“Liberty and equality are words of passion and power. They were the watchwords of the French Revolution; they inspired the unforgettable words of Abraham Lincoln’s Gettysburg Address; and the U.S. Congress gave them practical effect in the 13th Amendment, which abolished slavery, and in the 14th Amendment, which provided that “the State shall not deny to any person within its jurisdiction…the equal protection of the laws.”

Conscious of this history, our founding fathers not only put Liberty and Equality in the Preamble to our Constitution but gave them practical effect in Art. 17 which abolished “Untouchability,” and in Art. 14 which provides that “the State shall not deny to any person equality before the law and the equal protection of the laws in the territory of India”

– H. M. Seervai

H.M. Seervai, ‘Constitutional Law of India, A Critical Commentary’, 4th Edition, (1991- reprinted 1999) at p. 435.

Articles 14 to 18 of the Constitution are to ensure the right to equality. The makers of our Constitution noticed the widespread social and economic inequalities in the society that obtained ever since a long past, often sanctioned by public policies, religion and other social norms and practices. Therefore, they enacted elaborate provisions for eradication of inequalities and for establishing an egalitarian society.

The first expression ‘equality before the law’ of Article 14 is taken from the all-time wisdom as also from English Common Law, implying absence of any special privilege in any individual; and the other expression ‘the equal protection of the laws’, referable to the 14th Amendment to the U.S. Constitution, is a constitutional pledge of protection or guarantee of equal laws. Both these expressions occur in Article 7 of the Universal Declaration of Human Rights, 1948.

IN A NUTSHELL, the principle of equality can be stated thus:

Equals must be treated equally while unequals need to be treated differently, inasmuch as for the application of this principle in real life, we have to differentiate between those who being equal, are grouped together, and those who being different, are left out from the group. This is expressed as reasonable classification.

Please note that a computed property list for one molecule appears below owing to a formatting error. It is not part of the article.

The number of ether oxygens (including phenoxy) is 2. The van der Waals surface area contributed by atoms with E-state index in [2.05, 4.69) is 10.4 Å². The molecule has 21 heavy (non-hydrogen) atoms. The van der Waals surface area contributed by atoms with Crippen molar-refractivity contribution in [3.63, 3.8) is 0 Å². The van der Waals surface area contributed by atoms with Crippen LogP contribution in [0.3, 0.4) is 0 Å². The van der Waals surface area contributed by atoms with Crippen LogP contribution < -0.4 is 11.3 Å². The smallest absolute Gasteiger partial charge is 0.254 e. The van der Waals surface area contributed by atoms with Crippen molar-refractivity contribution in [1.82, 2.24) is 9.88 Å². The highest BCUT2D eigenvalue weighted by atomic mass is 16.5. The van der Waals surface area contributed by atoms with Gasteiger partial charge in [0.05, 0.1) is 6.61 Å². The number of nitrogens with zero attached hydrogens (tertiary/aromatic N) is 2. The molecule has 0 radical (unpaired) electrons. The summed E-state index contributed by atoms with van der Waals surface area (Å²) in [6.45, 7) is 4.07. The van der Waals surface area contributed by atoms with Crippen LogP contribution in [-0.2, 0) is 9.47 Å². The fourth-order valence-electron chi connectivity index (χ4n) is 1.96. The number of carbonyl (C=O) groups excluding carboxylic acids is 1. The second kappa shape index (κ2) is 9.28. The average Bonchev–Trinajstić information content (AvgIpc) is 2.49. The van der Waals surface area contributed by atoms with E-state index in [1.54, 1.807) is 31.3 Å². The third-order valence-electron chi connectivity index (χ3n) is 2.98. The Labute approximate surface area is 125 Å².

Test of Classification

Now, a classification to be valid must necessarily satisfy two tests:

First, the distinguishing rationale should be based on a just objective and

Secondly, the choice of differentiating one set of persons from another should have a reasonable nexus to the object sought to be achieved. However, a valid classification does not require mathematical niceties and perfect equality; nor does it require identity of treatment.

If there is similarity or uniformity within a group, the law will not be condemned as discriminatory, even though due to some fortuitous circumstances arising out of a particular situation, some included in the class get an advantage over others left out, so long as they are not singled out for special treatment.

In spite of certain indefiniteness in the expression ‘equality’, when the same is sought to be applied to a particular case or class of cases in the complex conditions of a modern society, there is no denying the fact that the general principle of ‘equality’ forms the basis of a Democratic Government.